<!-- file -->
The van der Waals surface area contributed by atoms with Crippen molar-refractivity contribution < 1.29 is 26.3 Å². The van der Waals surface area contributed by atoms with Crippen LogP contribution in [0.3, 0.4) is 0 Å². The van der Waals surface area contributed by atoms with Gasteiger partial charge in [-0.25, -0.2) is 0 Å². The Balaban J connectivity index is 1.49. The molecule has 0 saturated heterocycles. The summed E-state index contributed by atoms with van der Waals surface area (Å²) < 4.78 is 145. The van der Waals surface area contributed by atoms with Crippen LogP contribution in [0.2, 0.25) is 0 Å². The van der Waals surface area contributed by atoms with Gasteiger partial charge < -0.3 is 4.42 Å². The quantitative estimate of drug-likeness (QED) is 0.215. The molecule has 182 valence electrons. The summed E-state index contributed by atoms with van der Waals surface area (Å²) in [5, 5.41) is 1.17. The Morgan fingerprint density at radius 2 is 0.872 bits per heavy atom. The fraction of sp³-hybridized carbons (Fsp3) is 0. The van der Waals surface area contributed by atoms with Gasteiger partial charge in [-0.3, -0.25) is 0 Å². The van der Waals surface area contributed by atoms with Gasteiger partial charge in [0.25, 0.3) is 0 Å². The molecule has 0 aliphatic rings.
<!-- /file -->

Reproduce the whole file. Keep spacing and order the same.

The van der Waals surface area contributed by atoms with Crippen molar-refractivity contribution < 1.29 is 26.3 Å². The van der Waals surface area contributed by atoms with Crippen LogP contribution in [0.3, 0.4) is 0 Å². The van der Waals surface area contributed by atoms with Gasteiger partial charge in [-0.25, -0.2) is 0 Å². The Balaban J connectivity index is 1.49. The molecule has 0 saturated heterocycles. The summed E-state index contributed by atoms with van der Waals surface area (Å²) < 4.78 is 145. The van der Waals surface area contributed by atoms with Crippen LogP contribution in [0.2, 0.25) is 0 Å². The van der Waals surface area contributed by atoms with Gasteiger partial charge < -0.3 is 4.42 Å². The quantitative estimate of drug-likeness (QED) is 0.215. The molecule has 182 valence electrons. The summed E-state index contributed by atoms with van der Waals surface area (Å²) in [5, 5.41) is 1.17. The Morgan fingerprint density at radius 2 is 0.872 bits per heavy atom. The fraction of sp³-hybridized carbons (Fsp3) is 0. The van der Waals surface area contributed by atoms with Gasteiger partial charge in [-0.3, -0.25) is 0 Å². The van der Waals surface area contributed by atoms with Gasteiger partial charge in [0.25, 0.3) is 0 Å². The molecule has 0 aliphatic rings.